Students and faculty march against sexual violence at annual "Take Back the Night" event


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Students march around campus in protest of sexual violence and harassment in a movement put on by SAGE on April 22. While marching the group experienced several acts of harassment from various groups of male students.


More than 20 students and faculty members marched on Saturday in Central Michigan University’s “Take Back the Night” event, organized by Students Advocating Gender Equality.

Taking inspiration from the event that has gained worldwide notoriety, marchers aimed to challenge the environment that makes women feel unsafe on college campuses at night, said SAGE co-president Cali Winslow.

"When you're always looking over your shoulder, the night doesn't feel like it's a safe place for you," Winslow said. "The point of this is to have a big group of people marching and saying 'we have the right to feel safe at night.' That's a basic human right. It should be a right for everyone."

The march began at 9 p.m. in front of the Charles V. Park Library. The crowd marched down South Franklin Street, East Bellows Street, South Washington Street and concluded outside Fabiano Botanical Gardens. Afterward, marchers were invited to participate in a Survivor Speak-Out session where volunteers shared stories about experiences with sexual violence in an inclusive and safe environment.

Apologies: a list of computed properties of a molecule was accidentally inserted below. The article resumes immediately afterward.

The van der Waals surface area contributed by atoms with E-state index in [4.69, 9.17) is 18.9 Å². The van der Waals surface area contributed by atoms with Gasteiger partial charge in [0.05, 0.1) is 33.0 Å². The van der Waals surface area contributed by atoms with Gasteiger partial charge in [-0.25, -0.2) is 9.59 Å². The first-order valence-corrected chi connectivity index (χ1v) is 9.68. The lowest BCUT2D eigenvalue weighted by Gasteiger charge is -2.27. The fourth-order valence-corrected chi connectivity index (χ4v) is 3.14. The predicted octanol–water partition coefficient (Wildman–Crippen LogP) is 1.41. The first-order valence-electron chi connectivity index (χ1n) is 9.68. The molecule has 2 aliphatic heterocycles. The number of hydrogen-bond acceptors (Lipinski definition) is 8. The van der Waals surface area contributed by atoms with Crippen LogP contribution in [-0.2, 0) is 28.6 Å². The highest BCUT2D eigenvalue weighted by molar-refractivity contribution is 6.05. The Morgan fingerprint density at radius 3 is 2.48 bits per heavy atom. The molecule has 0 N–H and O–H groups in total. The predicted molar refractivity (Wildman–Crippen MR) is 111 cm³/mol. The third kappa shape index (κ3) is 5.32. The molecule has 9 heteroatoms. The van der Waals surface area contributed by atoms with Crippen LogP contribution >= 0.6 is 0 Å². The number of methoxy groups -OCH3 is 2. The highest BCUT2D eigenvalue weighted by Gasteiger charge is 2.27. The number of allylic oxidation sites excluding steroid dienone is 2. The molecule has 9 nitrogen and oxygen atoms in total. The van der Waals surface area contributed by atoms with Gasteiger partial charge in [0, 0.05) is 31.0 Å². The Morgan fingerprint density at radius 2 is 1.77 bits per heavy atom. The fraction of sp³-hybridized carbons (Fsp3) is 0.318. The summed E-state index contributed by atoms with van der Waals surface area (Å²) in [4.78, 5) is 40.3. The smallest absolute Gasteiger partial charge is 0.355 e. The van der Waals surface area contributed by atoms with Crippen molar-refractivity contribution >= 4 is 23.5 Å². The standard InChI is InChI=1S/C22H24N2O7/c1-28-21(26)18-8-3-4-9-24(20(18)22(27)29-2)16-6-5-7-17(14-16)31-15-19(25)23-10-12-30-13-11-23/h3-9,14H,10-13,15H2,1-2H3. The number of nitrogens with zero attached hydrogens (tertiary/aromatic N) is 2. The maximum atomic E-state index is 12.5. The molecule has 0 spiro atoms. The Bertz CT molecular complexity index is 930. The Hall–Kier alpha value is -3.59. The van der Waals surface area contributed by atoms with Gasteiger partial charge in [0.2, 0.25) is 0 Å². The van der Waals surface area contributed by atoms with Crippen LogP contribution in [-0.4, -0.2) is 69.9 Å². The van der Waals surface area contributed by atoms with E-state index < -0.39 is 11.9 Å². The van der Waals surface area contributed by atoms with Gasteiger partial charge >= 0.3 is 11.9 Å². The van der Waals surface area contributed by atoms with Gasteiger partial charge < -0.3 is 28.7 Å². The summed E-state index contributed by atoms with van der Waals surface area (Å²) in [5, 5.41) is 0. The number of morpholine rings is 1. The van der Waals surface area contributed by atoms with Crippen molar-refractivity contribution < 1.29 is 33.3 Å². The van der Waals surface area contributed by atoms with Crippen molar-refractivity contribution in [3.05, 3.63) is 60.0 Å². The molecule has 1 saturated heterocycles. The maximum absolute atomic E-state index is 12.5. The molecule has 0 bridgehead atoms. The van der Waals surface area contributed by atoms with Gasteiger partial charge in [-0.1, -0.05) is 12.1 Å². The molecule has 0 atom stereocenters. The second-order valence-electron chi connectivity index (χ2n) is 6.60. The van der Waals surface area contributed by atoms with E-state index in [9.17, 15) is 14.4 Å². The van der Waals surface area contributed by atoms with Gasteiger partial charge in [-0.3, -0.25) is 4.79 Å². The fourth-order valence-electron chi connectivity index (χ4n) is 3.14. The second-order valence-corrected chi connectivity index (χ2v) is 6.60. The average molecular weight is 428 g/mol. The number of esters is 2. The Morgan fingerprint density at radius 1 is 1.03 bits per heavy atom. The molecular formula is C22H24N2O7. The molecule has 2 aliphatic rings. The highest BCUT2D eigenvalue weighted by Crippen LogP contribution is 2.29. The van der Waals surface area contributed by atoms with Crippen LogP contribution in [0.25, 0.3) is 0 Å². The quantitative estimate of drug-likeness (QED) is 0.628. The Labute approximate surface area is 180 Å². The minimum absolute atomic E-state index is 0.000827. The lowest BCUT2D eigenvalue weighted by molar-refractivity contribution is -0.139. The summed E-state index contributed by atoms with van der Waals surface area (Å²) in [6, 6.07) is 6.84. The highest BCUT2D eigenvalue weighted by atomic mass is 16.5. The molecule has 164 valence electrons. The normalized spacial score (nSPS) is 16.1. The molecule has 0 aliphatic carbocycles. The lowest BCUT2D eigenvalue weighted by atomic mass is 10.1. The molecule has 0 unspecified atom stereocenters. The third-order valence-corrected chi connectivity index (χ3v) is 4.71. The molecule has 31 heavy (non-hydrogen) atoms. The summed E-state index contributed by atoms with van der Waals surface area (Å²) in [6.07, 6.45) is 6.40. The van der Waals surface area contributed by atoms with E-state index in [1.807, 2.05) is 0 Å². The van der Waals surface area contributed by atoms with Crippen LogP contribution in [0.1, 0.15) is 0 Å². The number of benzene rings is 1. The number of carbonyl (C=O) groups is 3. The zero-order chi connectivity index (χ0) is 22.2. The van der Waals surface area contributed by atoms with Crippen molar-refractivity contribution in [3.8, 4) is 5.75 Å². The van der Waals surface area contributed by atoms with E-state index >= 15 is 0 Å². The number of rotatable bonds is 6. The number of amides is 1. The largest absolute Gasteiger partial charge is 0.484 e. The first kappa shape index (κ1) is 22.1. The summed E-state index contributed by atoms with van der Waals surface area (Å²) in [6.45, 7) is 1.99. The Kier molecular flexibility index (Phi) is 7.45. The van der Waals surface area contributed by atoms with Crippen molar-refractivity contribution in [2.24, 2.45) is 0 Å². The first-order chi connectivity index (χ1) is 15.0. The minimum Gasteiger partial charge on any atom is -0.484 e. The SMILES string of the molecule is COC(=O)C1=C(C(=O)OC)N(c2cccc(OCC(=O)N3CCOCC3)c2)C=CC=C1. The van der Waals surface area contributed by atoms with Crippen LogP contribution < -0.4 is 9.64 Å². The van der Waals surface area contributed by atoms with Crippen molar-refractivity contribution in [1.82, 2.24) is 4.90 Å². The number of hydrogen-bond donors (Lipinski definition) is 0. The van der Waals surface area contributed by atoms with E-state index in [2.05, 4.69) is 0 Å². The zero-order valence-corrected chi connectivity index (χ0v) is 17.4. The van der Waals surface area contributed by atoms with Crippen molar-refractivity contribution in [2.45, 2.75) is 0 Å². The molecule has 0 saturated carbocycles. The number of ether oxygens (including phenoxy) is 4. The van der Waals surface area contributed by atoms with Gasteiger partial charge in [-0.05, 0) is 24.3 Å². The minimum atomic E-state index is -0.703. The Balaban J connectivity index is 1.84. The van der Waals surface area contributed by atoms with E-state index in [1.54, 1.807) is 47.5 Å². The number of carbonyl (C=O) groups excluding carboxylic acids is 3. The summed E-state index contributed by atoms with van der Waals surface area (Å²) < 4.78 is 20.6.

Winslow said she was satisfied with the number of students participating, especially considering it's close to exam week. The march was the last SAGE event in the 2016-17 academic year.

Among the marchers was Alysa Lucas, an assistant professor in the department of Communication and Dramatic Arts. Lucas is an active participant in similar events around campus, she came to the event after being invited by a student.

"I like the idea of people coming together and fighting against something that has been a problem for a long time," she said.

The march lasted approximately 40 minutes and, on some occasions, a small number of passing students — mostly men — would shout and jeer at marchers.

Winslow said those incidents demonstrate why the event is needed on CMU’s campus.



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